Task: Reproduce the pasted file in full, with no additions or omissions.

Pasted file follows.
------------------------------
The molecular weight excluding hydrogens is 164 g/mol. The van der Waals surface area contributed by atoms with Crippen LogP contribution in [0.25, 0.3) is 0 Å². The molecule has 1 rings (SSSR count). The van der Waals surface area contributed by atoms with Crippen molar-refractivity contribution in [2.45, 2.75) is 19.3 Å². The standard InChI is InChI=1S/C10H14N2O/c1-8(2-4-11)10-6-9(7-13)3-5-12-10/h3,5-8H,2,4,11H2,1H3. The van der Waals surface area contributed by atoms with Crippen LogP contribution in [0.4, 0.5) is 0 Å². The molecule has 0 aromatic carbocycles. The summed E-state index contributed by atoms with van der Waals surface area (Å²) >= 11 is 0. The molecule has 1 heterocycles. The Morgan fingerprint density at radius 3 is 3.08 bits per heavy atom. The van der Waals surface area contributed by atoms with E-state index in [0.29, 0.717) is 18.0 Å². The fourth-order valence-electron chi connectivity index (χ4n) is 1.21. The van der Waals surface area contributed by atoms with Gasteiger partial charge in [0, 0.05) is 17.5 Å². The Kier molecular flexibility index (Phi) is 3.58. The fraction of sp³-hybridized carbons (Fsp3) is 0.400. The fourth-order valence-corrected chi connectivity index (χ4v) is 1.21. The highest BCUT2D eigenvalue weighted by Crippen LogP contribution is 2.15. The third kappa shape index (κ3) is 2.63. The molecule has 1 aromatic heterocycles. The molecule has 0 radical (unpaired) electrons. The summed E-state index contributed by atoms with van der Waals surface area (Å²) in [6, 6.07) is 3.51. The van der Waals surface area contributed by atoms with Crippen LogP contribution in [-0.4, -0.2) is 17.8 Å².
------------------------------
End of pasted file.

The molecular weight excluding hydrogens is 164 g/mol. The van der Waals surface area contributed by atoms with Crippen LogP contribution in [0.25, 0.3) is 0 Å². The molecule has 1 rings (SSSR count). The van der Waals surface area contributed by atoms with Crippen molar-refractivity contribution in [2.45, 2.75) is 19.3 Å². The standard InChI is InChI=1S/C10H14N2O/c1-8(2-4-11)10-6-9(7-13)3-5-12-10/h3,5-8H,2,4,11H2,1H3. The van der Waals surface area contributed by atoms with Crippen LogP contribution in [0.4, 0.5) is 0 Å². The molecule has 0 aromatic carbocycles. The summed E-state index contributed by atoms with van der Waals surface area (Å²) >= 11 is 0. The molecule has 1 heterocycles. The Morgan fingerprint density at radius 3 is 3.08 bits per heavy atom. The van der Waals surface area contributed by atoms with E-state index in [0.29, 0.717) is 18.0 Å². The fourth-order valence-electron chi connectivity index (χ4n) is 1.21. The van der Waals surface area contributed by atoms with Gasteiger partial charge in [0, 0.05) is 17.5 Å². The Kier molecular flexibility index (Phi) is 3.58. The fraction of sp³-hybridized carbons (Fsp3) is 0.400. The fourth-order valence-corrected chi connectivity index (χ4v) is 1.21. The highest BCUT2D eigenvalue weighted by Crippen LogP contribution is 2.15. The third kappa shape index (κ3) is 2.63. The molecule has 1 aromatic heterocycles. The molecule has 0 radical (unpaired) electrons. The summed E-state index contributed by atoms with van der Waals surface area (Å²) in [6, 6.07) is 3.51. The van der Waals surface area contributed by atoms with Crippen LogP contribution in [-0.4, -0.2) is 17.8 Å².